January 31 - February 6
Discover nature this week as you witness male American goldfinches molt into their bright breeding plumage.
In nature, there are beauties and there are annoyances. Sometimes it is hard to see how a sticky thing like a thistle could be in the same arena as a beauty like the American goldfinch.
If you filled your birdfeeders with sunflower seeds, you are likely to see plenty of American goldfinches over winter as they are exclusive seed-eaters and prefer sunflower seeds. If you wish to see more of these photogenic birds, try a finch feeder with small perches that will lessen competition from larger birds.
Though they are one of the latest to initiate breeding in the late summer, the time is right for American goldfinches to molt out of their dull winter plumage into the bright yellow that causes the nickname “wild canaries,” and helps the bird attract a mate – and every nearby nature photographer.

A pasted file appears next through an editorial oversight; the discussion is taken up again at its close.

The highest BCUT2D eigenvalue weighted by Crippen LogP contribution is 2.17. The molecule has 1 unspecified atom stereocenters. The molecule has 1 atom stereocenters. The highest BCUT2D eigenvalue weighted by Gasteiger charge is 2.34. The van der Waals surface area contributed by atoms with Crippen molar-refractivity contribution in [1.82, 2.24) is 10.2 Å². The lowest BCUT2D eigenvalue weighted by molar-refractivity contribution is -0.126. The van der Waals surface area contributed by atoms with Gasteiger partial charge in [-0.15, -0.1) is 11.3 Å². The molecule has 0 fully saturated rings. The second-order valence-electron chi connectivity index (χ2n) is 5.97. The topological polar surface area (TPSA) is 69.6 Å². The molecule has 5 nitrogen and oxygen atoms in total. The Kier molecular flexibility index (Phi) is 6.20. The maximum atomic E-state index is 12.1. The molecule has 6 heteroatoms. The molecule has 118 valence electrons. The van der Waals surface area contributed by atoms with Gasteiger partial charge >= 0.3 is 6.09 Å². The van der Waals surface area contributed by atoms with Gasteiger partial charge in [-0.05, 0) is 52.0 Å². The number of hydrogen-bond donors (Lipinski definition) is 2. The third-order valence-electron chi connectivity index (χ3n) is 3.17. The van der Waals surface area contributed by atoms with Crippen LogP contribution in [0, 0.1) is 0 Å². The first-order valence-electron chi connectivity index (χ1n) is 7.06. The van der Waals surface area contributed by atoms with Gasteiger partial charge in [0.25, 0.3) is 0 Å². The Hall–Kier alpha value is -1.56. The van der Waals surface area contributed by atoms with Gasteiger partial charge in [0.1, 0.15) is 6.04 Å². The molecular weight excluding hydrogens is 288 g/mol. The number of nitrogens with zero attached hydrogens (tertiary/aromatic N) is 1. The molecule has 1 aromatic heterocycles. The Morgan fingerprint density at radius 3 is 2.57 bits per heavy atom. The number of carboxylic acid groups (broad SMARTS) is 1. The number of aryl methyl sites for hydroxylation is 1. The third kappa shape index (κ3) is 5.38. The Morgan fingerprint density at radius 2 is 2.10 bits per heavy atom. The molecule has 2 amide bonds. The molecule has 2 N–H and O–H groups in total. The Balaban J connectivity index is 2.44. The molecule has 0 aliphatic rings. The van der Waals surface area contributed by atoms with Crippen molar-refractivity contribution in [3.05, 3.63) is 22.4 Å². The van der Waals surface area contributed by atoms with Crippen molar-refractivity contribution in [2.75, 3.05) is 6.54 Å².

But there is also more to these birds than their attractive golden feathers.
According to the Missouri Department of Conservation, American goldfinches seek out rural areas, weedy fields, and brushy thickets during the breeding season, which falls in July or August and happens to correspond with the fruiting of native thistles.
One of the most interesting facts about the American goldfinch is that they provide a perfect example of how native species depend on one another to survive.
According to Tim Smith with the Missouri Department of Conservation, this bird’s reproduction is directly linked to the fruiting of the thistles. As Smith pointed out in an August 2009 blog, Goldfinches not only eat thistle seeds, but they also use the downy fruits to line their nests, sometimes using caterpillar or spider silk to bind its edges. The nests are so tightly woven that they reportedly will hold water.